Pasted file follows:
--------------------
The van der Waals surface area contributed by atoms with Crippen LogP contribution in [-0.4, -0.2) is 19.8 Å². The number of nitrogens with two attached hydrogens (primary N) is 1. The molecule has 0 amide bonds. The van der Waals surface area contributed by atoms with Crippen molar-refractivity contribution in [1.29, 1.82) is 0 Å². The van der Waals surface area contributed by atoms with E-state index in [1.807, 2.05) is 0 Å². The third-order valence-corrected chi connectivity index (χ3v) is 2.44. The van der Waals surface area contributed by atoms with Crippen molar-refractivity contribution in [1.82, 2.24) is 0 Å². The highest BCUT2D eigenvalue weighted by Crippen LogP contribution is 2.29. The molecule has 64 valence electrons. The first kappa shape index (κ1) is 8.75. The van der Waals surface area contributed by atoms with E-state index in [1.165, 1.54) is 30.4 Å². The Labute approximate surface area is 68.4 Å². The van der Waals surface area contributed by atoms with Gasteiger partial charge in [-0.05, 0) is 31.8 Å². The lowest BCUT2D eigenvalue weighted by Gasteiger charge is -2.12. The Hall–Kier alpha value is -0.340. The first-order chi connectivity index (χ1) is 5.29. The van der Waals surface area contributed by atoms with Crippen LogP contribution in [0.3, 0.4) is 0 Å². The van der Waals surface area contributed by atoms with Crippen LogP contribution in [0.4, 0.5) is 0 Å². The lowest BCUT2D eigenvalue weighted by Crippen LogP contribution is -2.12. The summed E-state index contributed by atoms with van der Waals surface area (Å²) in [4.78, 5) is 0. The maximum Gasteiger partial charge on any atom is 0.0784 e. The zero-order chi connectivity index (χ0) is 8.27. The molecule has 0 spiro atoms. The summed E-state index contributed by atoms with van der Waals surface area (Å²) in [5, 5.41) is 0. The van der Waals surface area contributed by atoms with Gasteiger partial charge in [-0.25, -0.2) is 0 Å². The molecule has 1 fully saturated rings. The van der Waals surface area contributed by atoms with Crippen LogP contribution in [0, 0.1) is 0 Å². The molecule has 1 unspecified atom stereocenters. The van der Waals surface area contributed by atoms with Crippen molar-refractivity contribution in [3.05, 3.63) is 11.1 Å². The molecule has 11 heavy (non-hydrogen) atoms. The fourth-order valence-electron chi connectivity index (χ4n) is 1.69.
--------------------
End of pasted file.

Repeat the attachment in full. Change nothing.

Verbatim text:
The van der Waals surface area contributed by atoms with Crippen LogP contribution in [-0.4, -0.2) is 19.8 Å². The number of nitrogens with two attached hydrogens (primary N) is 1. The molecule has 0 amide bonds. The van der Waals surface area contributed by atoms with Crippen molar-refractivity contribution in [1.29, 1.82) is 0 Å². The van der Waals surface area contributed by atoms with E-state index in [1.807, 2.05) is 0 Å². The third-order valence-corrected chi connectivity index (χ3v) is 2.44. The van der Waals surface area contributed by atoms with Crippen molar-refractivity contribution in [1.82, 2.24) is 0 Å². The highest BCUT2D eigenvalue weighted by Crippen LogP contribution is 2.29. The molecule has 64 valence electrons. The first kappa shape index (κ1) is 8.75. The van der Waals surface area contributed by atoms with E-state index in [1.165, 1.54) is 30.4 Å². The Labute approximate surface area is 68.4 Å². The van der Waals surface area contributed by atoms with Gasteiger partial charge in [-0.05, 0) is 31.8 Å². The lowest BCUT2D eigenvalue weighted by Gasteiger charge is -2.12. The Hall–Kier alpha value is -0.340. The first-order chi connectivity index (χ1) is 5.29. The van der Waals surface area contributed by atoms with Crippen LogP contribution in [0.3, 0.4) is 0 Å². The van der Waals surface area contributed by atoms with Crippen LogP contribution in [0.4, 0.5) is 0 Å². The lowest BCUT2D eigenvalue weighted by Crippen LogP contribution is -2.12. The summed E-state index contributed by atoms with van der Waals surface area (Å²) in [4.78, 5) is 0. The maximum Gasteiger partial charge on any atom is 0.0784 e. The zero-order chi connectivity index (χ0) is 8.27. The molecule has 0 spiro atoms. The summed E-state index contributed by atoms with van der Waals surface area (Å²) in [5, 5.41) is 0. The van der Waals surface area contributed by atoms with Gasteiger partial charge in [-0.25, -0.2) is 0 Å². The molecule has 1 fully saturated rings. The van der Waals surface area contributed by atoms with Crippen LogP contribution in [0, 0.1) is 0 Å². The molecule has 1 unspecified atom stereocenters. The van der Waals surface area contributed by atoms with Crippen molar-refractivity contribution in [3.05, 3.63) is 11.1 Å². The molecule has 11 heavy (non-hydrogen) atoms. The fourth-order valence-electron chi connectivity index (χ4n) is 1.69.